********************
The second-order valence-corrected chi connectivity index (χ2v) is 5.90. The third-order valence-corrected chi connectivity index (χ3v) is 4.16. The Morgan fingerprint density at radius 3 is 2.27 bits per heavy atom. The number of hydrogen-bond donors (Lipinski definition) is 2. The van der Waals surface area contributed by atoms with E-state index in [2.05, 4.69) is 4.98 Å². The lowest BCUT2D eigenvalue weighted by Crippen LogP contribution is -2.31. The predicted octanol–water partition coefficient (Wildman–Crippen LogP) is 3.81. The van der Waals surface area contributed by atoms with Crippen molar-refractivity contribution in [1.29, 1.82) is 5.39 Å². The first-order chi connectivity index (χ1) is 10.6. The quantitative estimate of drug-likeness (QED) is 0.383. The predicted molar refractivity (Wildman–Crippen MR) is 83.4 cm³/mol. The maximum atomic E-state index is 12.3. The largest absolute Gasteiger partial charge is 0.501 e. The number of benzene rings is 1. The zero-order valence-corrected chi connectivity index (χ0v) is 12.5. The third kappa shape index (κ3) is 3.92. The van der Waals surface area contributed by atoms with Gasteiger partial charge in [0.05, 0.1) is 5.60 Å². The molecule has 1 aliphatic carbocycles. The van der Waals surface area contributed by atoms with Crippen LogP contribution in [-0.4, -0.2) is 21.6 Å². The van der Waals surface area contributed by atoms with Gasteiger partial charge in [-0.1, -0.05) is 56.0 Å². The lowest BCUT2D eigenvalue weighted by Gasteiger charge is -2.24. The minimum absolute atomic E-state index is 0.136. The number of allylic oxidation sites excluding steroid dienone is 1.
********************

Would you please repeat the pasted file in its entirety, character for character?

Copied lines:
The second-order valence-corrected chi connectivity index (χ2v) is 5.90. The third-order valence-corrected chi connectivity index (χ3v) is 4.16. The Morgan fingerprint density at radius 3 is 2.27 bits per heavy atom. The number of hydrogen-bond donors (Lipinski definition) is 2. The van der Waals surface area contributed by atoms with E-state index in [2.05, 4.69) is 4.98 Å². The lowest BCUT2D eigenvalue weighted by Crippen LogP contribution is -2.31. The predicted octanol–water partition coefficient (Wildman–Crippen LogP) is 3.81. The van der Waals surface area contributed by atoms with Crippen molar-refractivity contribution in [1.29, 1.82) is 5.39 Å². The first-order chi connectivity index (χ1) is 10.6. The quantitative estimate of drug-likeness (QED) is 0.383. The predicted molar refractivity (Wildman–Crippen MR) is 83.4 cm³/mol. The maximum atomic E-state index is 12.3. The largest absolute Gasteiger partial charge is 0.501 e. The number of benzene rings is 1. The zero-order valence-corrected chi connectivity index (χ0v) is 12.5. The third kappa shape index (κ3) is 3.92. The van der Waals surface area contributed by atoms with Gasteiger partial charge in [0.05, 0.1) is 5.60 Å². The molecule has 1 aliphatic carbocycles. The van der Waals surface area contributed by atoms with Crippen LogP contribution in [-0.4, -0.2) is 21.6 Å². The van der Waals surface area contributed by atoms with Gasteiger partial charge in [-0.1, -0.05) is 56.0 Å². The lowest BCUT2D eigenvalue weighted by Gasteiger charge is -2.24. The minimum absolute atomic E-state index is 0.136. The number of allylic oxidation sites excluding steroid dienone is 1.